- We have 9 panels of Bruce first putting on the costume, the ninth of course being the grimace, can’t be Batman without the grimace.

 

- On the back cover of the first issue, subscriptions are available to LOTDK on a 10 issue basis, or 2 arcs as it was initially configured.  I can’t think of any other examples of DC tailoring its subscriptions to a specific comic.

 

- Taking a page from Year One, lots of time passes between events.

 

- Gordon gives out information to Bruce Wayne, a civilian, really easily.

 

- Bruce uses Theodora as an excuse to leave the party and then promptly dumps her at her door.  Prior to this, it never made sense to me why Bruce Wayne’s floozies would keep quiet.  At the very least, you would think stories of him possibly swinging the other way would make the rounds.  But this moment really worked.  You can tell she’s not used to being dropped like a wet fish and is probably so mortified she’ll definitely keep it to herself.

 

- We learn why the criminal scum in Gotham don’t generally wear pony tails.  You don’t want to be dangled by your pony tail.  To add insult to injury, he gets out of jail and is strangled by his pony tail... Pony tails bad!

 

- I’m not really sure I need a batcave... think of the table Bruce, think of the table.

 

- Another moment you wouldn’t get in today’s comics, Batman isn’t just philosophical, he notices the cold.

 

- A nice couple of panels where it’s setup that the steel cable could be a problem, then Bats promptly comes up with a solution, using his cape to slide down.  (Although the attempted justification for the cape doesn’t really hold water.)

 

- I don’t think the twinkle you get in your eye at Christmas is supposed to be from throwing the Christmas tree through the window.  Ah well, Bats has to get his fun somewhere.

 

- In this arc, three people learn Bruce is Batman.  Two are promptly killed off to keep the number manageable.

 

- Seeing the setup for dealing with Chubala ahead of time is a nice twist and works pretty well.  The payoff’s in the theatrics and it beats the cliche of having to explain how things worked out after the fact.

 

Overall, I thought this was a solid story.  As John said, many of the deductions were almost coincidental, and the mystery aspects were setup shallowly and late, however, this story was more about Batman on a shamanistic journey.  Add in lots of nice character moments, and some mythos building as Post-Crisis continuity just gets rolling and this was a satisfying arc.  A nice way to start the series.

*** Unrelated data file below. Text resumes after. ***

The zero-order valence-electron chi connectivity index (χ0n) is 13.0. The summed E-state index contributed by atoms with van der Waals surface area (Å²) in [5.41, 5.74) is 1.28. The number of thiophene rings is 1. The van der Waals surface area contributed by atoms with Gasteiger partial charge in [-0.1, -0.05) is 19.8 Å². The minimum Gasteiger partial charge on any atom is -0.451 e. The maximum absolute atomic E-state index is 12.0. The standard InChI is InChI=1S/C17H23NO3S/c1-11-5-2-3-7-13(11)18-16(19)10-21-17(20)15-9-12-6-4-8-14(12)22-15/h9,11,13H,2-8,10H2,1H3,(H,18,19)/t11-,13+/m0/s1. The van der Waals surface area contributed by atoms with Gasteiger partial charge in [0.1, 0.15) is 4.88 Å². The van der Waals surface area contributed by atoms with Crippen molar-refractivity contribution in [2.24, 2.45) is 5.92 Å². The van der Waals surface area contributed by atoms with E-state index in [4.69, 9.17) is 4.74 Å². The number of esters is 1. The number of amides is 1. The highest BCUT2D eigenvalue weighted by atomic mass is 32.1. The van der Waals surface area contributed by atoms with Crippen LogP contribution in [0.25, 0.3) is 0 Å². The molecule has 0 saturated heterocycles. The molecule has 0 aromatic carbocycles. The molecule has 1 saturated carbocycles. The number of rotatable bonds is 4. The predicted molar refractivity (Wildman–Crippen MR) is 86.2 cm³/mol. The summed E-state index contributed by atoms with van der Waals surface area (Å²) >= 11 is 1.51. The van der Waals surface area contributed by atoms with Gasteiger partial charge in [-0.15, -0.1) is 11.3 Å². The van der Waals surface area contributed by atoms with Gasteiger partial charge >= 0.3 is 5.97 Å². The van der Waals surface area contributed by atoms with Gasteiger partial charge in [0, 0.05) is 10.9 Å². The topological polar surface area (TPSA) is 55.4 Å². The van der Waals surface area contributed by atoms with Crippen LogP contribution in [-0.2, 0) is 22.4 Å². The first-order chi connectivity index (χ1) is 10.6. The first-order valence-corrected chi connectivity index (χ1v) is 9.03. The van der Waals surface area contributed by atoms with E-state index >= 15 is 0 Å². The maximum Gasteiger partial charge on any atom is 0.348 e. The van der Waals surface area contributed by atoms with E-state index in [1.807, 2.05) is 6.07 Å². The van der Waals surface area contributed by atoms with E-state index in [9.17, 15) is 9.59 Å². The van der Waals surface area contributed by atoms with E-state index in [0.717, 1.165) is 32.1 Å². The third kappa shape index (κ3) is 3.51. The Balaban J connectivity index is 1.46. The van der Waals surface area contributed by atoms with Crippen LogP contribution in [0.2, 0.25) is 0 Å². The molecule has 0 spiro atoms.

I have the first 113 issues of this series. I also have 132-141 because those were issues with Art by Marshall Rogers (5 issues) and Paul Gulacy (5 issues), two of my favorites.

I have all Annuals except for the Bloodlines Annual and I don't think I have to tell you why I skipped that one!

It did start off out-of-continuity but then became in-continuity down the line. Everyone liked the Venom storyline so much that it, also, became an in-continuity story. You might as well just view the whole thing as in-continuity!

It was a good series but I liked Shadow of the Bat much better.

Just spotted an image from the most recent issue of Batman: Zero Year -- it's the top of the second image pictured in this article --  and I can't help think that pink cityscape with the bat-cowl is a homage to the muilt-colored overcovers of issue one of the LDK series.

I also collected LotDK. I liked it. It was a Batman title I could get behind & enjoy.

...No , you DO have to tell me !!!:-) Why ???

Mark Stanislawski said:

I have the first 113 issues of this series. I also have 132-141 because those were issues with Art by Marshall Rogers (5 issues) and Paul Gulacy (5 issues), two of my favorites.

I have all Annuals except for the Bloodlines Annual and I don't think I have to tell you why I skipped that one!

It did start off out-of-continuity but then became in-continuity down the line. Everyone liked the Venom storyline so much that it, also, became an in-continuity story. You might as well just view the whole thing as in-continuity!

It was a good series but I liked Shadow of the Bat much better.

Probably because Bloodlines was a terrible event.

Emerkeith Davyjack said:

...No , you DO have to tell me !!!:-) Why ???

Mark Stanislawski said:

I have the first 113 issues of this series. I also have 132-141 because those were issues with Art by Marshall Rogers (5 issues) and Paul Gulacy (5 issues), two of my favorites.

I have all Annuals except for the Bloodlines Annual and I don't think I have to tell you why I skipped that one!

It did start off out-of-continuity but then became in-continuity down the line. Everyone liked the Venom storyline so much that it, also, became an in-continuity story. You might as well just view the whole thing as in-continuity!

It was a good series but I liked Shadow of the Bat much better.

What he said!

Travis Herrick (Modular Mod) said:

Probably because Bloodlines was a terrible event.

Emerkeith Davyjack said:

...No , you DO have to tell me !!!:-) Why ???

Mark Stanislawski said:

I have the first 113 issues of this series. I also have 132-141 because those were issues with Art by Marshall Rogers (5 issues) and Paul Gulacy (5 issues), two of my favorites.

I have all Annuals except for the Bloodlines Annual and I don't think I have to tell you why I skipped that one!

It did start off out-of-continuity but then became in-continuity down the line. Everyone liked the Venom storyline so much that it, also, became an in-continuity story. You might as well just view the whole thing as in-continuity!

It was a good series but I liked Shadow of the Bat much better.

Indeed. The only problem with "I don't have to tell you why I skipped that one" is how much this bears repeating!

Travis Herrick (Modular Mod) said:

Probably because Bloodlines was a terrible event.


At least it gave us Hitman, a series I enjoyed very much...